In the October 1909 issue of American Homes and Gardens Poultney Bigelow wrote, “Ralph Whitehead is a mighty farmer in addition to his other many accomplishments.” While not a “mighty farmer” Whitehead did, however, have “mighty” barns as he intended that farming be apart of his utopian community from its inception. The double barn was designed by Whitehead and Bolton Brown and built by local carpenters, probably Fordyce Herrick, to include multiple levels and measure in at 6,200 square feet. According to architectural historian Cheryl Robertson barns such as these were “the most potent emblem of landed aristocracy” as photographs show Whitehead could gaze from the porch of White Pines to see his barns that were reminiscent of the farms of his English upbringing. Indeed, Whitehead was enamored with the medieval influences of the Arts and Crafts movement and equipped his barn with a dovecote, a sign of prestige for an English lord of the manor and a cupola, a sign of wealth and status for American aristocrats.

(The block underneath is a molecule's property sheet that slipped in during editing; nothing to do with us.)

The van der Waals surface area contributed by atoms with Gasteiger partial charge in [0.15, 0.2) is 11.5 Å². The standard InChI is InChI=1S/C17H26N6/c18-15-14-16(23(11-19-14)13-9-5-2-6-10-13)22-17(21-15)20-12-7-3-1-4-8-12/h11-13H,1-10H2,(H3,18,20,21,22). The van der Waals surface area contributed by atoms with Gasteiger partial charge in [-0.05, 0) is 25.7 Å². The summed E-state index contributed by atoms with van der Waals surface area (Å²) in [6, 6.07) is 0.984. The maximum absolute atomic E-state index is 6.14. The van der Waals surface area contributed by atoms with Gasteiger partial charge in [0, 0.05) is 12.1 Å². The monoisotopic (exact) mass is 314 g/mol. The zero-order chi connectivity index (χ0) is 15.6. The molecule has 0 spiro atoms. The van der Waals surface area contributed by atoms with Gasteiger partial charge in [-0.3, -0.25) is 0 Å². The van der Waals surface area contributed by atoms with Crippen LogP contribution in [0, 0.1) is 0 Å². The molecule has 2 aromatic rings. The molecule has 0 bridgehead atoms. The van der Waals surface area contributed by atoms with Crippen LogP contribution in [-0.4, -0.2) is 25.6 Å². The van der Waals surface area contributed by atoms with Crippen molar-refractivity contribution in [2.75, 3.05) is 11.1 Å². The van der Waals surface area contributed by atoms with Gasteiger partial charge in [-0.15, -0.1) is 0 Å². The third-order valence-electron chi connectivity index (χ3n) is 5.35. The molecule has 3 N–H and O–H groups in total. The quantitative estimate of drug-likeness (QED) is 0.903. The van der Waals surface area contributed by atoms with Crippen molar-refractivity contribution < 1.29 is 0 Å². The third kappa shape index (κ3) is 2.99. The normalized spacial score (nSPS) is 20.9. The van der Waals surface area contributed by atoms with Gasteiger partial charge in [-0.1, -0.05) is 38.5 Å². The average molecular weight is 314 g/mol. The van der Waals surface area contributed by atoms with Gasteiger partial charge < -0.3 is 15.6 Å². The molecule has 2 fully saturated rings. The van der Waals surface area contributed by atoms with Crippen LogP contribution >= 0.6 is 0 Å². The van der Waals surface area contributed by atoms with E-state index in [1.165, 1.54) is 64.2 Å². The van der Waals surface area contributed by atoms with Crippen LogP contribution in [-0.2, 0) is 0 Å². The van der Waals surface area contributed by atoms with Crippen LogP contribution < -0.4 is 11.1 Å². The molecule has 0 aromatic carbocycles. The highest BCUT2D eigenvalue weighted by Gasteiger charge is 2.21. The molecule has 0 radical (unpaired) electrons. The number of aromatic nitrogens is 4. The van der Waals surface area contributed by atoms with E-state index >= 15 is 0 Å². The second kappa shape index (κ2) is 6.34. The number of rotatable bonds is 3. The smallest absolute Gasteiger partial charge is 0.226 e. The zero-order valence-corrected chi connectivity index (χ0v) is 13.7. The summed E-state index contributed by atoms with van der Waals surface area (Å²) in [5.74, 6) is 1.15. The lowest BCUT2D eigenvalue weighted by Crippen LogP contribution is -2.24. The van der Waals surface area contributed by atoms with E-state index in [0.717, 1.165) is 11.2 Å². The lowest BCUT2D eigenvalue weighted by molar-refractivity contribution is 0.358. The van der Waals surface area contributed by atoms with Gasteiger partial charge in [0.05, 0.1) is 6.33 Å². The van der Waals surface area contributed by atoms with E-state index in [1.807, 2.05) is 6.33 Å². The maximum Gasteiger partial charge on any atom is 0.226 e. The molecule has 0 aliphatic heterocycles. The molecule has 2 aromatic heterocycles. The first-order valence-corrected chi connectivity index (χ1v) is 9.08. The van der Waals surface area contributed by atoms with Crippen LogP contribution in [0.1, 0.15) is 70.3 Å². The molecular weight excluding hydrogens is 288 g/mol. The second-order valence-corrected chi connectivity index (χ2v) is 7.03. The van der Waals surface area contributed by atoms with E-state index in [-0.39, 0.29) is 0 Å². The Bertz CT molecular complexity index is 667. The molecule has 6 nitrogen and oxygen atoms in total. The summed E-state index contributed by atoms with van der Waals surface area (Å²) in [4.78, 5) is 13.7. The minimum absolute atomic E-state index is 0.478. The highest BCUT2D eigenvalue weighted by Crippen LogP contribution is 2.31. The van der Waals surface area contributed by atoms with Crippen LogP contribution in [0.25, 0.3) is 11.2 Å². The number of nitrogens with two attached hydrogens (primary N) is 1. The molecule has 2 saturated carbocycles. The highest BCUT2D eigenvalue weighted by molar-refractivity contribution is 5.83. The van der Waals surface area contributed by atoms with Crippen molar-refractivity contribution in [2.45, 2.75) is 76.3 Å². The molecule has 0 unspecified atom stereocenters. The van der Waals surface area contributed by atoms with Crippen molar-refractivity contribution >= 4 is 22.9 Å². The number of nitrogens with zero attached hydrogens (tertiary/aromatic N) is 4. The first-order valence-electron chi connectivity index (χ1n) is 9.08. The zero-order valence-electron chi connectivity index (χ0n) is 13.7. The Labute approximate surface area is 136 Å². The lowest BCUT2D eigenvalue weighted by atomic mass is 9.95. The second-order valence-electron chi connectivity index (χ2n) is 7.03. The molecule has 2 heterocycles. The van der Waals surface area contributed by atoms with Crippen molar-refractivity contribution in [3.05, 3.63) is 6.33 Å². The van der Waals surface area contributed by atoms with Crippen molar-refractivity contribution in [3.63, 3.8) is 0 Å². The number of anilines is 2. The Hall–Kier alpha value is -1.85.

The farming was undertaken by Carl Eric Lindin and Hervey White took charge of the milk, butter, and cream allotment from the colony’s thirty cows. In the upper level of the barn, marked with the cupola, housed the hay making enterprise while the lower barn held the creamery. The complex largely supplied the community with milk, eggs, vegetables, and grain until Whitehead died in 1929.
Farmhands did not always appreciate the meddling of Byrdcliffe residents, especially Jane Whitehead. As local historian and keeper of tradition Anita Smith remarks: “Mrs. Whitehead had a vision of the picturesque life remote from reality. One can imagine the reaction of sweaty teamsters goading their oxen to the plow on a hot day when Mrs. Whitehead and Miss [Marie] Little—resembling figures in a Burne-Jones painting in their flowing gowns and veils—would swoop down on them carrying bowls of mead for their refreshment, especially as the mead was non-fermented honey!”